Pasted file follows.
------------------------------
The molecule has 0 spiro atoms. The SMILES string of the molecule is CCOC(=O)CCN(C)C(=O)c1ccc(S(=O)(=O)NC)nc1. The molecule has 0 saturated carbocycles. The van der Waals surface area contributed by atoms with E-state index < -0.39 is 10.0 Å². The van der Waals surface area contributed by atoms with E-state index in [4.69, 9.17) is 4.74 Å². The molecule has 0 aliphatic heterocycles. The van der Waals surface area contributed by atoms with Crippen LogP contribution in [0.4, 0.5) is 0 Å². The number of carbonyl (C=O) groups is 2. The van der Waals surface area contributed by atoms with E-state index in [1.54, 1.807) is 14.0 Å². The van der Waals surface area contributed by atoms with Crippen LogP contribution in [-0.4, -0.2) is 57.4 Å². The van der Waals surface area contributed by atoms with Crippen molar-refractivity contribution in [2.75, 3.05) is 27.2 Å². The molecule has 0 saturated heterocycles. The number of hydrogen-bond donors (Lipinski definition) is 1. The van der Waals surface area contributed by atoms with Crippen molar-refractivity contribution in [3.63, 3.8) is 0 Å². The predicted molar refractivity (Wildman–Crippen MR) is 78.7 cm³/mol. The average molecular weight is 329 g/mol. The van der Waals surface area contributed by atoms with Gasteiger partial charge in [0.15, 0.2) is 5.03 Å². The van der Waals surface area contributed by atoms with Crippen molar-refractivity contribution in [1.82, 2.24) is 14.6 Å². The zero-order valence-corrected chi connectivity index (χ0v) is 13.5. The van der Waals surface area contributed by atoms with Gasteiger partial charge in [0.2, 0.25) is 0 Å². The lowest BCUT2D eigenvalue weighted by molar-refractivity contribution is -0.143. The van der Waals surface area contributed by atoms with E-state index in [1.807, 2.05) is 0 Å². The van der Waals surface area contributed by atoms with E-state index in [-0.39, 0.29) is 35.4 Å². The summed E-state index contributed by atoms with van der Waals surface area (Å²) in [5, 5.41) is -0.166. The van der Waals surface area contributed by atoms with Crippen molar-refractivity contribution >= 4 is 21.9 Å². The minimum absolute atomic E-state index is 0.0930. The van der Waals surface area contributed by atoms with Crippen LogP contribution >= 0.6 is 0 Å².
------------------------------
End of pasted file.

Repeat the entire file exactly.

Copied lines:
The molecule has 0 spiro atoms. The SMILES string of the molecule is CCOC(=O)CCN(C)C(=O)c1ccc(S(=O)(=O)NC)nc1. The molecule has 0 saturated carbocycles. The van der Waals surface area contributed by atoms with E-state index < -0.39 is 10.0 Å². The van der Waals surface area contributed by atoms with E-state index in [4.69, 9.17) is 4.74 Å². The molecule has 0 aliphatic heterocycles. The van der Waals surface area contributed by atoms with Crippen LogP contribution in [0.4, 0.5) is 0 Å². The number of carbonyl (C=O) groups is 2. The van der Waals surface area contributed by atoms with E-state index in [1.54, 1.807) is 14.0 Å². The van der Waals surface area contributed by atoms with Crippen LogP contribution in [-0.4, -0.2) is 57.4 Å². The van der Waals surface area contributed by atoms with Crippen molar-refractivity contribution in [2.75, 3.05) is 27.2 Å². The molecule has 0 saturated heterocycles. The number of hydrogen-bond donors (Lipinski definition) is 1. The van der Waals surface area contributed by atoms with Crippen molar-refractivity contribution in [3.63, 3.8) is 0 Å². The predicted molar refractivity (Wildman–Crippen MR) is 78.7 cm³/mol. The average molecular weight is 329 g/mol. The van der Waals surface area contributed by atoms with Gasteiger partial charge in [0.15, 0.2) is 5.03 Å². The van der Waals surface area contributed by atoms with Crippen molar-refractivity contribution in [1.82, 2.24) is 14.6 Å². The zero-order valence-corrected chi connectivity index (χ0v) is 13.5. The van der Waals surface area contributed by atoms with Gasteiger partial charge in [0.2, 0.25) is 0 Å². The lowest BCUT2D eigenvalue weighted by molar-refractivity contribution is -0.143. The van der Waals surface area contributed by atoms with E-state index in [1.807, 2.05) is 0 Å². The van der Waals surface area contributed by atoms with E-state index in [-0.39, 0.29) is 35.4 Å². The summed E-state index contributed by atoms with van der Waals surface area (Å²) in [5, 5.41) is -0.166. The van der Waals surface area contributed by atoms with Crippen molar-refractivity contribution >= 4 is 21.9 Å². The minimum absolute atomic E-state index is 0.0930. The van der Waals surface area contributed by atoms with Crippen LogP contribution >= 0.6 is 0 Å².